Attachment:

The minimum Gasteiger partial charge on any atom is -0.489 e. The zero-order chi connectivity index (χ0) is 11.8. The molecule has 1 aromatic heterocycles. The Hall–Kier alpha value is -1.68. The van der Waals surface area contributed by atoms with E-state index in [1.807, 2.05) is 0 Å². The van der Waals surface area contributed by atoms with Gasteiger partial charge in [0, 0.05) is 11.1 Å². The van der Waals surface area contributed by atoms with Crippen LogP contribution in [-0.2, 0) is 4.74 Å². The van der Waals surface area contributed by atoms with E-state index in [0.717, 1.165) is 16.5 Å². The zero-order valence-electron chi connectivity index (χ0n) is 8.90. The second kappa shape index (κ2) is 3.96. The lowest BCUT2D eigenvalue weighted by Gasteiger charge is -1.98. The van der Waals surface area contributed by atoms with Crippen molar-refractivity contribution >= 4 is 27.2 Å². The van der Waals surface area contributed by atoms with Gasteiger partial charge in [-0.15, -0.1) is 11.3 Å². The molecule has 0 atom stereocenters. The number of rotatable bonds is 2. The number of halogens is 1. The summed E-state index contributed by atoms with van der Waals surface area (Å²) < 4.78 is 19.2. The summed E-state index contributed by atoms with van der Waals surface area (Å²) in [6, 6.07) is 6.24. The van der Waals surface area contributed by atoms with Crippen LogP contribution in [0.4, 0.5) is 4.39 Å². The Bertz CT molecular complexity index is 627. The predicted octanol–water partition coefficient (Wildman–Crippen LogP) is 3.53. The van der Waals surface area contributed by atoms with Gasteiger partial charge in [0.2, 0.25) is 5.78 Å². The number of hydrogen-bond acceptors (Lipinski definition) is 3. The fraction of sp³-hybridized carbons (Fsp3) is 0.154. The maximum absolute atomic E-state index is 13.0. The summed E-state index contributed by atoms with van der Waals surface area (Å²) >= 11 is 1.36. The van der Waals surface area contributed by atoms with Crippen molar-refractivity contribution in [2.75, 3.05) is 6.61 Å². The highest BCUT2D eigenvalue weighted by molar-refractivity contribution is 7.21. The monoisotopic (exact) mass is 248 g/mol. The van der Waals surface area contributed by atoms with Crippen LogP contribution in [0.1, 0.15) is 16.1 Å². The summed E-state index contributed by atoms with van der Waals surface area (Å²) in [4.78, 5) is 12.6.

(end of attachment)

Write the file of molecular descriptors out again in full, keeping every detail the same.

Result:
The minimum Gasteiger partial charge on any atom is -0.489 e. The zero-order chi connectivity index (χ0) is 11.8. The molecule has 1 aromatic heterocycles. The Hall–Kier alpha value is -1.68. The van der Waals surface area contributed by atoms with E-state index in [1.807, 2.05) is 0 Å². The van der Waals surface area contributed by atoms with Gasteiger partial charge in [0, 0.05) is 11.1 Å². The van der Waals surface area contributed by atoms with Crippen LogP contribution in [-0.2, 0) is 4.74 Å². The van der Waals surface area contributed by atoms with E-state index in [0.717, 1.165) is 16.5 Å². The zero-order valence-electron chi connectivity index (χ0n) is 8.90. The second kappa shape index (κ2) is 3.96. The lowest BCUT2D eigenvalue weighted by Gasteiger charge is -1.98. The van der Waals surface area contributed by atoms with Crippen molar-refractivity contribution >= 4 is 27.2 Å². The van der Waals surface area contributed by atoms with Gasteiger partial charge in [-0.15, -0.1) is 11.3 Å². The molecule has 0 atom stereocenters. The number of rotatable bonds is 2. The number of halogens is 1. The summed E-state index contributed by atoms with van der Waals surface area (Å²) < 4.78 is 19.2. The summed E-state index contributed by atoms with van der Waals surface area (Å²) in [6, 6.07) is 6.24. The van der Waals surface area contributed by atoms with Crippen LogP contribution in [0.4, 0.5) is 4.39 Å². The Bertz CT molecular complexity index is 627. The predicted octanol–water partition coefficient (Wildman–Crippen LogP) is 3.53. The van der Waals surface area contributed by atoms with Gasteiger partial charge in [0.2, 0.25) is 5.78 Å². The number of hydrogen-bond acceptors (Lipinski definition) is 3. The fraction of sp³-hybridized carbons (Fsp3) is 0.154. The maximum absolute atomic E-state index is 13.0. The summed E-state index contributed by atoms with van der Waals surface area (Å²) >= 11 is 1.36. The van der Waals surface area contributed by atoms with Crippen molar-refractivity contribution in [2.75, 3.05) is 6.61 Å². The highest BCUT2D eigenvalue weighted by molar-refractivity contribution is 7.21. The monoisotopic (exact) mass is 248 g/mol. The van der Waals surface area contributed by atoms with Crippen LogP contribution in [0.1, 0.15) is 16.1 Å². The summed E-state index contributed by atoms with van der Waals surface area (Å²) in [4.78, 5) is 12.6.